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    Home > Biochemical Engineering > Saccharides (Find 1063 items)

    Saccharides

    Xanthan Gum

    (11138-66-2)
    In foods, pharmaceuticals, and cosmetics as viscosity controlling agent、stabilizer and thickening agent. For rheology control in water-based systems. In oil and gas drilling and completion fluids.

    Maltodextrin

    (9050-36-6)
    Maltodextrin is an oligosaccharide that is derived from starch. Maltodextrin is commonly used as a food additive and in the production of candies and sodas.

    Carboxymethyl Cellulose

    (9004-32-4)
    It is used as a thickening agent in the food industry, as a drug carrier in the pharmaceutical industry, and as a binding agent and anti-resettling agent in the daily chemical industry. Used as sizing agent and protective colloid of printing paste in printing and dyeing industry. It can be used as a component of oil fracturing fluid in petrochemical industry. This product has the functions of adhesion, thickening, strengthening, emulsification, water retention and suspension.

    Trehalose

    (99-20-7)
    Trehalose, also known as mycose or tremalose, is a natural alpha-linked disaccharide formed by an α,α-1,1-glucoside bond between two α-glucose units. In 1832, H.A.L. Wiggers discovered trehalose in an ergot of rye, and in 1859 Marcellin Berthelot isolated it from trehala manna, a substance made by weevils, and named it trehalose. It can be synthesised by bacteria, fungi, plants, and invertebrate animals. It is implicated in anhydrobiosis — the ability of plants and animals to withstand prolonged periods of desiccation. It has high water retention capabilities, and is used in food and cosmetics. The sugar is thought to form a gel phase as cells dehydrate, which prevents disruption of internal cell organelles, by effectively splinting them in position. Rehydration then allows normal cellular activity to be resumed without the major, lethal damage that would normally follow a dehydration/rehydration cycle. Trehalose is not an antioxidant, because it is a non-reducing sugar and does not contain nucleophilic groups in its molecule. However, it was reported to have antioxidant effects.Extracting trehalose was once a difficult and costly process, but circa the year 2000, the Hayashibara company (Okayama, Japan) confirmed an inexpensive extraction technology from starch for mass production. Trehalose is used in a broad spectrum of applications.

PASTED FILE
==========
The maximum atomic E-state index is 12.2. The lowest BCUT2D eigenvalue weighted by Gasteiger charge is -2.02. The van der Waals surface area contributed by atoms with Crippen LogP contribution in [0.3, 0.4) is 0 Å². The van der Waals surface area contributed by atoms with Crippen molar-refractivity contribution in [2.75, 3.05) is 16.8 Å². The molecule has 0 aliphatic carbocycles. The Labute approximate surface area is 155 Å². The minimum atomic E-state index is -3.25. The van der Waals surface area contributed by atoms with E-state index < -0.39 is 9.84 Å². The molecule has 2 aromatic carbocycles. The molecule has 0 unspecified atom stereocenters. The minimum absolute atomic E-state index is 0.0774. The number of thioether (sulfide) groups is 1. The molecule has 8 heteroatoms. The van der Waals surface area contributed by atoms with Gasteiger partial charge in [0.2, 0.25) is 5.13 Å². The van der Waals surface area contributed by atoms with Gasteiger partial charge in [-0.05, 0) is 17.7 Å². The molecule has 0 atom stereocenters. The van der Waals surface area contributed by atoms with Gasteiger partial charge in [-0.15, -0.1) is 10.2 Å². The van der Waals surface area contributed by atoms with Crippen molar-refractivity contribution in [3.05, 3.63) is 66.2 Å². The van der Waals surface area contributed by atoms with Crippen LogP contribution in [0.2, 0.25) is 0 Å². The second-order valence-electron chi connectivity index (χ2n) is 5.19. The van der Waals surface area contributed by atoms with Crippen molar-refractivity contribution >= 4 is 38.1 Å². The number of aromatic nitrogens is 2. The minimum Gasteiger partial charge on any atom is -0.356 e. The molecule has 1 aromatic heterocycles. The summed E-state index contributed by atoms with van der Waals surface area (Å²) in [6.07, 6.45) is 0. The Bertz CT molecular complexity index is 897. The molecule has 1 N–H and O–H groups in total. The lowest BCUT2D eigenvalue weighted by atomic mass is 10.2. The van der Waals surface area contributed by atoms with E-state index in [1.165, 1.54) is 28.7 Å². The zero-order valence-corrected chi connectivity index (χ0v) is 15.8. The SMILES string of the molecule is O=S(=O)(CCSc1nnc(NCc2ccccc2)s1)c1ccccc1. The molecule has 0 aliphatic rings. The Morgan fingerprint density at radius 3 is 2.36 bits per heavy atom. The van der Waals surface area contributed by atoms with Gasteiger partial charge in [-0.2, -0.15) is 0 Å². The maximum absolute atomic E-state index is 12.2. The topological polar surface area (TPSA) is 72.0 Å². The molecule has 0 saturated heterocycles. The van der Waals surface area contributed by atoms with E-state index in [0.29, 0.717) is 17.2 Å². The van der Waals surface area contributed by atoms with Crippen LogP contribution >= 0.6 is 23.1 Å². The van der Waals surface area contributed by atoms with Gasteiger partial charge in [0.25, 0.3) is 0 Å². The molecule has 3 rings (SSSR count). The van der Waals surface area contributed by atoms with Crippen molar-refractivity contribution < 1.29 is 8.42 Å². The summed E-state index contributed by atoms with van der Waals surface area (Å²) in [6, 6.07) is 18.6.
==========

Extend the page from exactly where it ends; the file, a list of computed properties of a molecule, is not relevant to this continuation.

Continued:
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    Erythritol

    (149-32-6)
    Non-nutritive sweetener in beverages.

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    Arbutin

    (497-76-7)
    1. Tyrosinase inhibitor, depigmentor, antitussive
    2. Antibacterial;Tyrosinase inhibitor
    3. Arbutin is a glycosylated hydroquinone extracted from bearberry plant. Arbutin is a known inhibitor of tyrosinase, which in turn prevents the formation of melanin. Arbutin is often used as a skin-lightening agent in cosmetic products.
    4. Veterinary drug

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    Chitosan

    (9012-76-4)
    1. Forms gels with multivalent anions. Gives clear solutions that dry to strong, clear films.
    2. Ideal for wound healing and hemostasis; biosurgery and ophthalmology; scaffold and cell therapy; and drug delivery and vaccines
    3. Flocculant, protein precipitation, encapsulating agent and aqueous thickener.
    4. Also available in pharma grade

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    Carboxymethyl Cellulose Sodium (CMC)

    (9000-11-7)
    CMC dissolves in water can significantly increase the viscosity of the solution, has the functions of thickening, dispersing, emulsifying, suspending, protecting colloid, etc., and is physiologically harmless. It is obtained in the production of food, medicine, daily chemical, petroleum, paper, textile, construction and other fields widely used.

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    Saccharides, also called sodium saccharin, is the oldest sweetener. Saccharides was discovered by American scientists in 1878 and was quickly accepted by the food industry and consumers. The sweetness of saccharin is 300 to 500 times that of sucrose. It is not metabolized and absorbed by the human body and is stable in the production of various foods.
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